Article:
Milwaukee Business Group to Battle Sick Leave Mandate

November 10, 2008 ( - A Milwaukee business group has announced it will wage a legal challenge to throw out a newly adopted city ordinance mandating employers in the city provide employee sick leave.

A news report in theMilwaukee Journal Sentinel said the vow of a lawsuit came from the Metropolitan Milwaukee Association of Commerce (MMAC).

Some 68% of Milwaukee’s voters last week approved the referendum imposing the sick leave mandate, the newspaper said.

The ordinance is supposed to be published within 10 days of the election and take effect 90 days after that.

The new law requires private employers to provide paid sick leave to workers who earn the benefit at the rate of one hour of sick pay for every 30 hours of work. Employers would have to grant 72 hours of sick leave per calendar year or 40 hours if they have fewer than 10 employees, the newspaper said.

The MMAC asserts that the sick leave ordinance conflicts with federal and state laws for family and medical leaves. It also contends the city would be overstepping its authority by requiring sick pay from employers outside the city that have employees living in Milwaukee.

Amy Stear, state director of 9to5, National Association of Working Women, which led a coalition for the ordinance, denounced MMAC's action.

"We believe that that is wrong-headed, particularly given the size of the victory," Stear said. "This is something that we believe makes sense for the business community to sit up and take notice of. People who provide labor to make their businesses successful are communicating with them that this matters."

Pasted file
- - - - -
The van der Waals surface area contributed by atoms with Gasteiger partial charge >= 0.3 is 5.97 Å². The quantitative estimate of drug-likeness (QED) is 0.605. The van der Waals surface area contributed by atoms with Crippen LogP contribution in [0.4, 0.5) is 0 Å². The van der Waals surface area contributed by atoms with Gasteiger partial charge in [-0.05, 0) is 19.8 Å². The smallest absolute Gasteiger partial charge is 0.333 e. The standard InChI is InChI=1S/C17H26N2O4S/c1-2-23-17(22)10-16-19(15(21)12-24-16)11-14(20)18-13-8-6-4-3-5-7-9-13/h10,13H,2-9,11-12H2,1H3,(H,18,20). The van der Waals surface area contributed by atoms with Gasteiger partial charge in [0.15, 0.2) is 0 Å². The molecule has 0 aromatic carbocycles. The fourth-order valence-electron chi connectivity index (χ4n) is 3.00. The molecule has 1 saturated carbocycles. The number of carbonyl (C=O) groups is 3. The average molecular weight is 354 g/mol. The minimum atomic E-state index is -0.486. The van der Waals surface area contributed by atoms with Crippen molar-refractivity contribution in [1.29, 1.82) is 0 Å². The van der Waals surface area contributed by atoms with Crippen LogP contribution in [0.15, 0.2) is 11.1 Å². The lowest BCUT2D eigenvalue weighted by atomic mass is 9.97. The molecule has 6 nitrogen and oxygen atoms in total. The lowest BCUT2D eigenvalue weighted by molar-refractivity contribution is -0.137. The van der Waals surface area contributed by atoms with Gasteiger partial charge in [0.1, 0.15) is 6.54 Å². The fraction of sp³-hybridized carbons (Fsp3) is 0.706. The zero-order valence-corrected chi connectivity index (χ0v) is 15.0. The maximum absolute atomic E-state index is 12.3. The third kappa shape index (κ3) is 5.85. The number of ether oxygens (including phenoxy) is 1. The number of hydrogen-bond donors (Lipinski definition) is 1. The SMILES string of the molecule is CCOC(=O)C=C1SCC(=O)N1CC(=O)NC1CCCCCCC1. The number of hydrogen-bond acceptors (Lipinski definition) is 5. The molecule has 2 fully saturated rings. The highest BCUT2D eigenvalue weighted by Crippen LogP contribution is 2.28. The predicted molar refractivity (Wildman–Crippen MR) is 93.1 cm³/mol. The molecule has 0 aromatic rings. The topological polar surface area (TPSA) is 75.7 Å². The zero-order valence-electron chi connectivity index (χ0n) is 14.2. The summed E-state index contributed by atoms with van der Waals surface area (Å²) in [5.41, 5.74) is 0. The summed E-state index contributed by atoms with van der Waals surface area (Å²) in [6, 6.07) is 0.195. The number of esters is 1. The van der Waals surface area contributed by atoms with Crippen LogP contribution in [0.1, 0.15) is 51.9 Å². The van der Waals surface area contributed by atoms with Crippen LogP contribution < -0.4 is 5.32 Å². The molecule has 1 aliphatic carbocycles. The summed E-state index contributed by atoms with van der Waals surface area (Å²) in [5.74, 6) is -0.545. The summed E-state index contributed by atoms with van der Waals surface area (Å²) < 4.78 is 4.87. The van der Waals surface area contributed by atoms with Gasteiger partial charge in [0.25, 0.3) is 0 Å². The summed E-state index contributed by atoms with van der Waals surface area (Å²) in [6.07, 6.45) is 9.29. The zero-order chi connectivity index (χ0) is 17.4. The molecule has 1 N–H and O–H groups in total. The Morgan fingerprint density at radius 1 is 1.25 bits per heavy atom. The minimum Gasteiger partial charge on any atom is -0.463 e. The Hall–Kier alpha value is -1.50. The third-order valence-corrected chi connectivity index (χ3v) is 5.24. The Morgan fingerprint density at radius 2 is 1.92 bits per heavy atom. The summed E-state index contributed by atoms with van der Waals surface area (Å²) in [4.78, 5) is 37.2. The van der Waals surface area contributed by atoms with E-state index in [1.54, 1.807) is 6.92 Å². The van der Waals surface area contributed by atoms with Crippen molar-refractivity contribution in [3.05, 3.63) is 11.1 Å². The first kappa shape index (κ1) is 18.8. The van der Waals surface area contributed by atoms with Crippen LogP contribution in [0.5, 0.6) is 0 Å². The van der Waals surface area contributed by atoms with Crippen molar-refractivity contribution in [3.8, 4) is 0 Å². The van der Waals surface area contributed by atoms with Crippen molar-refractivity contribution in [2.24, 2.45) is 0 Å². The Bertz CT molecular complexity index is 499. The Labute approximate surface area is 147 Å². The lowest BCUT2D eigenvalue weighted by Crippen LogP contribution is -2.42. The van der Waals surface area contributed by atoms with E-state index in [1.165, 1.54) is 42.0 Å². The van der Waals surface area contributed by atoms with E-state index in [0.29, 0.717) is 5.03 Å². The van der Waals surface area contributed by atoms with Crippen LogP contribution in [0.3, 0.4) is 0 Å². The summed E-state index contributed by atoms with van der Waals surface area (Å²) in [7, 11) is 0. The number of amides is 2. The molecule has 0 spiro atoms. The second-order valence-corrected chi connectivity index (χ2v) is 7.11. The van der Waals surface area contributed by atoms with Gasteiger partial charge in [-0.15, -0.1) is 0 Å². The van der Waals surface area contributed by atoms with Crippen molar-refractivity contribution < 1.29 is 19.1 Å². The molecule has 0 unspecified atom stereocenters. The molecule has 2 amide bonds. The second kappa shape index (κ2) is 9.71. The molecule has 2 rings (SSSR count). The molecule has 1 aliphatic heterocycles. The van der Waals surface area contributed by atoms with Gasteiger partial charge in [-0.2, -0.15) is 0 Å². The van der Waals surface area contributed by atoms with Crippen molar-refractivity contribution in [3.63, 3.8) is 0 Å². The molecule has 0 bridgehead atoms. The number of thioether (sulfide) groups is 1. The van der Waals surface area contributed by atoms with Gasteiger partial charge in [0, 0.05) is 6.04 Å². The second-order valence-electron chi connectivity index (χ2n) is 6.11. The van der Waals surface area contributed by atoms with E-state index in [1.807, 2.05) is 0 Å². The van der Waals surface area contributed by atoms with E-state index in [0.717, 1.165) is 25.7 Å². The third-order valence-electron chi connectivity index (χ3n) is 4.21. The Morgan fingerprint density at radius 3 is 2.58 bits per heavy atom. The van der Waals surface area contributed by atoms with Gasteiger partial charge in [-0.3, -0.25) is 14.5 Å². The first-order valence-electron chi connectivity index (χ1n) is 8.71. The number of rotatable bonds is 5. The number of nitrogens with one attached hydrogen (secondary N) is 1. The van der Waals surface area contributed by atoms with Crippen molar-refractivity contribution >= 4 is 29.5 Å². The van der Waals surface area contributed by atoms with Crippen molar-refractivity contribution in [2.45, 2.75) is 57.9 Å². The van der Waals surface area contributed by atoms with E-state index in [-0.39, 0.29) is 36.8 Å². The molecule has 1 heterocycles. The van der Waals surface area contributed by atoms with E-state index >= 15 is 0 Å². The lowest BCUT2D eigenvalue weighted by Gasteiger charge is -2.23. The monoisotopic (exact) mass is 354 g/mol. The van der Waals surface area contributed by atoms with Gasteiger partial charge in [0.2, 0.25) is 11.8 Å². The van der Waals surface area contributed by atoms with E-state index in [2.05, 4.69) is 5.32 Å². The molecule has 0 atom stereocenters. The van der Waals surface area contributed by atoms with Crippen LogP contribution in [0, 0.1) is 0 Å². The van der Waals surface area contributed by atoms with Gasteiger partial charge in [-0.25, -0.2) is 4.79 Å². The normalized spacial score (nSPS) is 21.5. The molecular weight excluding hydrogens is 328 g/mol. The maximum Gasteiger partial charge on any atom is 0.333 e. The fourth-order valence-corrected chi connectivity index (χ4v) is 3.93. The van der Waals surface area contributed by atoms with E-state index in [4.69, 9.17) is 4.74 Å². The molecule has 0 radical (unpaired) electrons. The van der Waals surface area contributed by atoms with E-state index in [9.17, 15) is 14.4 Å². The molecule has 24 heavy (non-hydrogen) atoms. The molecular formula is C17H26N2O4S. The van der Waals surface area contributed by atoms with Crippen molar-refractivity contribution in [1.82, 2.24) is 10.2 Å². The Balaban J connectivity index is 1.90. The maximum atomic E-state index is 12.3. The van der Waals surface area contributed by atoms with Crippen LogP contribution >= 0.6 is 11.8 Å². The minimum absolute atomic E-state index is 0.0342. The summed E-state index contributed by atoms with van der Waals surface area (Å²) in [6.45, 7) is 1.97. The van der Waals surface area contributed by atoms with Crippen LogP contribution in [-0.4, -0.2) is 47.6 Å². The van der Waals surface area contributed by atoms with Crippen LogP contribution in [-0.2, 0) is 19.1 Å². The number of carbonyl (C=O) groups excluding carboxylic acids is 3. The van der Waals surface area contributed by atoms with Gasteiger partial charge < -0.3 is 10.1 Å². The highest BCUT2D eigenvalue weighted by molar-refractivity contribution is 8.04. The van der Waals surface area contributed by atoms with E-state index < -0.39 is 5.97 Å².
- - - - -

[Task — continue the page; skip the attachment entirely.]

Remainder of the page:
However, even some employers who agree in principle with sick pay quarrel with the ordinance. Pam Mehnert, general manager of Outpost Natural Foods Cooperative, had publicly supported the referendum before she read the details.

Mehnert told the newspaper that Outpost's 325 employees, including union members, receive paid time off in addition to vacation. But she determined that the ordinance would require three more sick days per year for full-time workers, exceeding $100,000 in extra paid time off.

Several national business groups filed friend of the court briefs in support of a San Francisco trade organization that is continuing to fight a health coverage mandate in that city. The San Francisco organization and the trade groups have asked a federal appellate court to reconsider its recent ruling backing the mandate (see Industry Groups Also Ask for 9th Circuit Rehearing of San Francisco Health Care Law ).